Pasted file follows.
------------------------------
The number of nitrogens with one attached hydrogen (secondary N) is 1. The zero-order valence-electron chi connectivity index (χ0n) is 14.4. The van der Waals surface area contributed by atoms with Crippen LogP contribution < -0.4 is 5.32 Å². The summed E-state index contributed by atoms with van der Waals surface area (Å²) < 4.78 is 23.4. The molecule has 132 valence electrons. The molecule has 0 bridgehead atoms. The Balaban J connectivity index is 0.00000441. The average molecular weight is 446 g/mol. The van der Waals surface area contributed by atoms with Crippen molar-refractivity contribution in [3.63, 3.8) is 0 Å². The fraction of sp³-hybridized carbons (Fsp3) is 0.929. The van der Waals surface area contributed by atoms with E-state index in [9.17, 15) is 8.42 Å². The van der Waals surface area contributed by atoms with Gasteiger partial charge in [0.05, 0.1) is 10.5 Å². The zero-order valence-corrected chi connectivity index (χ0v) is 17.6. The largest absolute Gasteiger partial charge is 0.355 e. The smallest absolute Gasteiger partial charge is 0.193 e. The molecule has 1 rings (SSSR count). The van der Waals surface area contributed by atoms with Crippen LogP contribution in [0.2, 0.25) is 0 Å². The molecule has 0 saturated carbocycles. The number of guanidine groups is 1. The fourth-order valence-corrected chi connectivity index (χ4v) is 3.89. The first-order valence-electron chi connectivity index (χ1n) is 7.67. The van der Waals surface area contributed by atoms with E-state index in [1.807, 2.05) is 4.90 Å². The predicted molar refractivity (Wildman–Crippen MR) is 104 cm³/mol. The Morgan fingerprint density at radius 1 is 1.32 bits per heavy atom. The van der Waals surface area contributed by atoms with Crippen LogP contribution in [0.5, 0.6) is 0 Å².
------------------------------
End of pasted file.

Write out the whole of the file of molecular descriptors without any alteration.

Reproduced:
The number of nitrogens with one attached hydrogen (secondary N) is 1. The zero-order valence-electron chi connectivity index (χ0n) is 14.4. The van der Waals surface area contributed by atoms with Crippen LogP contribution < -0.4 is 5.32 Å². The summed E-state index contributed by atoms with van der Waals surface area (Å²) < 4.78 is 23.4. The molecule has 132 valence electrons. The molecule has 0 bridgehead atoms. The Balaban J connectivity index is 0.00000441. The average molecular weight is 446 g/mol. The van der Waals surface area contributed by atoms with Crippen molar-refractivity contribution in [3.63, 3.8) is 0 Å². The fraction of sp³-hybridized carbons (Fsp3) is 0.929. The van der Waals surface area contributed by atoms with E-state index in [9.17, 15) is 8.42 Å². The van der Waals surface area contributed by atoms with Gasteiger partial charge in [0.05, 0.1) is 10.5 Å². The zero-order valence-corrected chi connectivity index (χ0v) is 17.6. The largest absolute Gasteiger partial charge is 0.355 e. The smallest absolute Gasteiger partial charge is 0.193 e. The molecule has 1 rings (SSSR count). The van der Waals surface area contributed by atoms with Crippen LogP contribution in [0.2, 0.25) is 0 Å². The molecule has 0 saturated carbocycles. The number of guanidine groups is 1. The fourth-order valence-corrected chi connectivity index (χ4v) is 3.89. The first-order valence-electron chi connectivity index (χ1n) is 7.67. The van der Waals surface area contributed by atoms with E-state index in [1.807, 2.05) is 4.90 Å². The predicted molar refractivity (Wildman–Crippen MR) is 104 cm³/mol. The Morgan fingerprint density at radius 1 is 1.32 bits per heavy atom. The van der Waals surface area contributed by atoms with Crippen LogP contribution in [0.5, 0.6) is 0 Å².